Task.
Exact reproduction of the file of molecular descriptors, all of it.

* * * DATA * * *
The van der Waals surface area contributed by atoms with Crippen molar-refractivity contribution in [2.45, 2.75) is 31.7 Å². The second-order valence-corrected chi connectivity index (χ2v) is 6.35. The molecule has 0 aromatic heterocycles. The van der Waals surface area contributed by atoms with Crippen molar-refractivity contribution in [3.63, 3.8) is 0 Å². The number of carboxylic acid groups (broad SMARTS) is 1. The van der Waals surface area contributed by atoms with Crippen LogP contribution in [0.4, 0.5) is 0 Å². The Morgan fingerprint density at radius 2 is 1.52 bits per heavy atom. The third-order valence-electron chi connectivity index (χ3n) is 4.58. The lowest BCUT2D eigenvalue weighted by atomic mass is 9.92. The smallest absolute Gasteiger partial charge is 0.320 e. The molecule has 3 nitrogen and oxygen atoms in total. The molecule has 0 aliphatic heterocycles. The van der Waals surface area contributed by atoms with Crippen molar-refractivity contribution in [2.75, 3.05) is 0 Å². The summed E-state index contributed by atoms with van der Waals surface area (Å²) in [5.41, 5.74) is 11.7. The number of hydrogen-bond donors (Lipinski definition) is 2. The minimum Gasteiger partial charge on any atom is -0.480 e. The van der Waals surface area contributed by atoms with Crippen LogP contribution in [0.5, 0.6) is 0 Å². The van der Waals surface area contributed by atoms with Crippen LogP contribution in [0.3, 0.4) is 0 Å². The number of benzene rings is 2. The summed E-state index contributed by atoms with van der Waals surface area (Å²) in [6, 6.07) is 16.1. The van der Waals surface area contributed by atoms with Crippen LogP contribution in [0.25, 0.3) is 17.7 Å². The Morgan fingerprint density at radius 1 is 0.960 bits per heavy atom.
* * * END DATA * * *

The van der Waals surface area contributed by atoms with Crippen molar-refractivity contribution in [2.45, 2.75) is 31.7 Å². The second-order valence-corrected chi connectivity index (χ2v) is 6.35. The molecule has 0 aromatic heterocycles. The van der Waals surface area contributed by atoms with Crippen molar-refractivity contribution in [3.63, 3.8) is 0 Å². The number of carboxylic acid groups (broad SMARTS) is 1. The van der Waals surface area contributed by atoms with Crippen LogP contribution in [0.4, 0.5) is 0 Å². The Morgan fingerprint density at radius 2 is 1.52 bits per heavy atom. The third-order valence-electron chi connectivity index (χ3n) is 4.58. The lowest BCUT2D eigenvalue weighted by atomic mass is 9.92. The smallest absolute Gasteiger partial charge is 0.320 e. The molecule has 3 nitrogen and oxygen atoms in total. The molecule has 0 aliphatic heterocycles. The van der Waals surface area contributed by atoms with Crippen molar-refractivity contribution in [2.75, 3.05) is 0 Å². The summed E-state index contributed by atoms with van der Waals surface area (Å²) in [5.41, 5.74) is 11.7. The number of hydrogen-bond donors (Lipinski definition) is 2. The minimum Gasteiger partial charge on any atom is -0.480 e. The van der Waals surface area contributed by atoms with Crippen LogP contribution in [0.5, 0.6) is 0 Å². The van der Waals surface area contributed by atoms with Crippen LogP contribution in [0.3, 0.4) is 0 Å². The number of benzene rings is 2. The summed E-state index contributed by atoms with van der Waals surface area (Å²) in [6, 6.07) is 16.1. The van der Waals surface area contributed by atoms with Crippen LogP contribution in [0.25, 0.3) is 17.7 Å². The Morgan fingerprint density at radius 1 is 0.960 bits per heavy atom.